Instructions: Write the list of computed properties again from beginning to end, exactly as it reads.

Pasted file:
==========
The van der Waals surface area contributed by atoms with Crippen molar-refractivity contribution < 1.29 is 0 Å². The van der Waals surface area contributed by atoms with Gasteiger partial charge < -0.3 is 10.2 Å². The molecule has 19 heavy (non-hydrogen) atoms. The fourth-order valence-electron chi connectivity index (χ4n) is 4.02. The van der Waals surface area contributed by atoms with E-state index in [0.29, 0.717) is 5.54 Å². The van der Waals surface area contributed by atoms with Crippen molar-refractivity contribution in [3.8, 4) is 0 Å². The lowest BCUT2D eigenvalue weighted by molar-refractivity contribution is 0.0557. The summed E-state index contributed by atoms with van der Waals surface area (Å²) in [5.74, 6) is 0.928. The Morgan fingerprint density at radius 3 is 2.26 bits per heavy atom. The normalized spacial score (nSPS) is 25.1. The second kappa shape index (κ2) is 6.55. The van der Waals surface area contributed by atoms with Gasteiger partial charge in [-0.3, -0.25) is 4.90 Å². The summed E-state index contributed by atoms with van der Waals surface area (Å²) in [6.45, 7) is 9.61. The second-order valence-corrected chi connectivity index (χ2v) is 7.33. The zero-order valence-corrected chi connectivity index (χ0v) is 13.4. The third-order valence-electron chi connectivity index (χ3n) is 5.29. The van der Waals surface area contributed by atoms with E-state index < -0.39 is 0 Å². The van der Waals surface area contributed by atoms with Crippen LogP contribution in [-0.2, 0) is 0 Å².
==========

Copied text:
The van der Waals surface area contributed by atoms with Crippen molar-refractivity contribution < 1.29 is 0 Å². The van der Waals surface area contributed by atoms with Gasteiger partial charge < -0.3 is 10.2 Å². The molecule has 19 heavy (non-hydrogen) atoms. The fourth-order valence-electron chi connectivity index (χ4n) is 4.02. The van der Waals surface area contributed by atoms with E-state index in [0.29, 0.717) is 5.54 Å². The van der Waals surface area contributed by atoms with Crippen molar-refractivity contribution in [3.8, 4) is 0 Å². The lowest BCUT2D eigenvalue weighted by molar-refractivity contribution is 0.0557. The summed E-state index contributed by atoms with van der Waals surface area (Å²) in [5.74, 6) is 0.928. The Morgan fingerprint density at radius 3 is 2.26 bits per heavy atom. The normalized spacial score (nSPS) is 25.1. The second kappa shape index (κ2) is 6.55. The van der Waals surface area contributed by atoms with Gasteiger partial charge in [-0.3, -0.25) is 4.90 Å². The summed E-state index contributed by atoms with van der Waals surface area (Å²) in [6.45, 7) is 9.61. The second-order valence-corrected chi connectivity index (χ2v) is 7.33. The zero-order valence-corrected chi connectivity index (χ0v) is 13.4. The third-order valence-electron chi connectivity index (χ3n) is 5.29. The van der Waals surface area contributed by atoms with E-state index < -0.39 is 0 Å². The van der Waals surface area contributed by atoms with Crippen LogP contribution in [-0.2, 0) is 0 Å².